Best International Feature Film

This category is full of potential winners: notably Flee, Jonas Poher Rasmussen’s extraordinary account of a gay refugee from Afghanistan, mixing animation with archive footage; and Paolo Sorrentino’s coming of age movie set in 1980s Naples, The Hand of God (see Creative Sensemaker, 9 December). But the Oscar belongs to Ryûsuke Hamaguchi’s Drive My Car, a richly literary tale, based on a Haruki Murakami short story (from his collection Men Without Women), recounting the experience of actor and theatre director Yūsuke Kafuku (Hidetoshi Nishijima) as he prepares for a production of Uncle Vanya in Hiroshima and struggles with the death of his wife. 

Best Documentary Feature

Flee would also be a worthy winner in this category, as would Attica, a tremendous account of the 1971 prison uprising directed by Traci Curry and Stanley Nelson. But the Oscar should go to the astonishing Summer of Soul, a joyous documentary about the 1969 Harlem Cultural Festival which restores this celebration of African-American creativity to its rightful place in history (see Creative Sensemaker, 15 July).

Best Picture

One of the reasons that the biggest award of the night sometimes ends up in surprising hands is that the voting system for this particular honour is different. In 23 of the 24 categories, all 9,921 members of the academy vote for nominees selected by its various branches and committees: whichever nominee gets most votes, wins (a first-past-the-post system, essentially).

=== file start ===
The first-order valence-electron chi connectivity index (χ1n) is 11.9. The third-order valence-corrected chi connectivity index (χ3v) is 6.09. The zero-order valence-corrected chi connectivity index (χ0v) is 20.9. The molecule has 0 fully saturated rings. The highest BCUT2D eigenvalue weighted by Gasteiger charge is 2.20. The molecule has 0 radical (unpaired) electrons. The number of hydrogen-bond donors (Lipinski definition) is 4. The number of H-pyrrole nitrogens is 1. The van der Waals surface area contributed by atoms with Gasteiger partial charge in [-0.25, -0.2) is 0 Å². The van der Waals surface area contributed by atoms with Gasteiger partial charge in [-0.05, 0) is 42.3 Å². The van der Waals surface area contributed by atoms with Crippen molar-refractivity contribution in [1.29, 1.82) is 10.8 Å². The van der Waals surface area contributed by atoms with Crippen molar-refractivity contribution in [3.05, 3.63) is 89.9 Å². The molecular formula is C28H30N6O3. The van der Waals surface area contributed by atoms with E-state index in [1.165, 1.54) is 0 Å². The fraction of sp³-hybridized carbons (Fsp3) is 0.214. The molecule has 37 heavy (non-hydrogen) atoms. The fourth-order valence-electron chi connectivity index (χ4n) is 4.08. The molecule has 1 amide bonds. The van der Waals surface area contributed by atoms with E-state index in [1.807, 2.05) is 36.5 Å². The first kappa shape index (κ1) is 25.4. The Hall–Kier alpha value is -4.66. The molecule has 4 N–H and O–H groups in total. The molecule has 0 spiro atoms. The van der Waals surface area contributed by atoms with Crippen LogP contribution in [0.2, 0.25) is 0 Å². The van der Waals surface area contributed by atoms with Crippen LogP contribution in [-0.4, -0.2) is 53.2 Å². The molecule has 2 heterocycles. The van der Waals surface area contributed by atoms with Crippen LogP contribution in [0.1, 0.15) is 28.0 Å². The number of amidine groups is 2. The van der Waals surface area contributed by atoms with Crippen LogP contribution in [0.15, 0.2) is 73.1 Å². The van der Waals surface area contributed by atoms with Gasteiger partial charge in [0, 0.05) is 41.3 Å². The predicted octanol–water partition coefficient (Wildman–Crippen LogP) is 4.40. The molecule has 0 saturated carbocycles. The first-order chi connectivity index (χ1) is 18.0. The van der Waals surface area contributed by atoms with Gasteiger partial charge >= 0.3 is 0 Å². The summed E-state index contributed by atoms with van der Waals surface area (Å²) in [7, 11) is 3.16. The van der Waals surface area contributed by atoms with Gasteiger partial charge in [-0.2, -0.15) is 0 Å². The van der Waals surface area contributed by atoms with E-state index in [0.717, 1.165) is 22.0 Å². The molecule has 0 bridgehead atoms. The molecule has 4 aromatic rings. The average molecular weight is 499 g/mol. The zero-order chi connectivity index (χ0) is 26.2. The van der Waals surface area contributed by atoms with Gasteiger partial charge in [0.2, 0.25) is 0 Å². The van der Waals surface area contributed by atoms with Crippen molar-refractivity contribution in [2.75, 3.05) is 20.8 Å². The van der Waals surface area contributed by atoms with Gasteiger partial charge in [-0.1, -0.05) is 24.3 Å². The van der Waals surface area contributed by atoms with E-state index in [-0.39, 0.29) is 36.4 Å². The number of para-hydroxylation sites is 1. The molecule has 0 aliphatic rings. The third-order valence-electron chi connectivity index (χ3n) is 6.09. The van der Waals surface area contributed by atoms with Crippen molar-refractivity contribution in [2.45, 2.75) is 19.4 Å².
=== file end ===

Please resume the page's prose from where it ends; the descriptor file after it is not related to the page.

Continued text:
In contrast, the award for Best Picture is decided by preferential voting, where members rank their choices in order of preference: in each round, the lowest-scoring movie is knocked out and the second choices of those who voted for it are reassigned, until a film crosses the 50 per cent mark. 

The logic is that the most coveted Oscar should command a broad consensus of approval: since ten movies are nominated –Belfast, CODA, Don’t Look Up (absurdly), Drive My Car, Dune (see Creative Sensemaker, 21 October), King Richard, Licorice Pizza, Nightmare Alley, The Power of the Dog and West Side Story – a movie could win with only 10.1 per cent of members’ support if the regular system were used.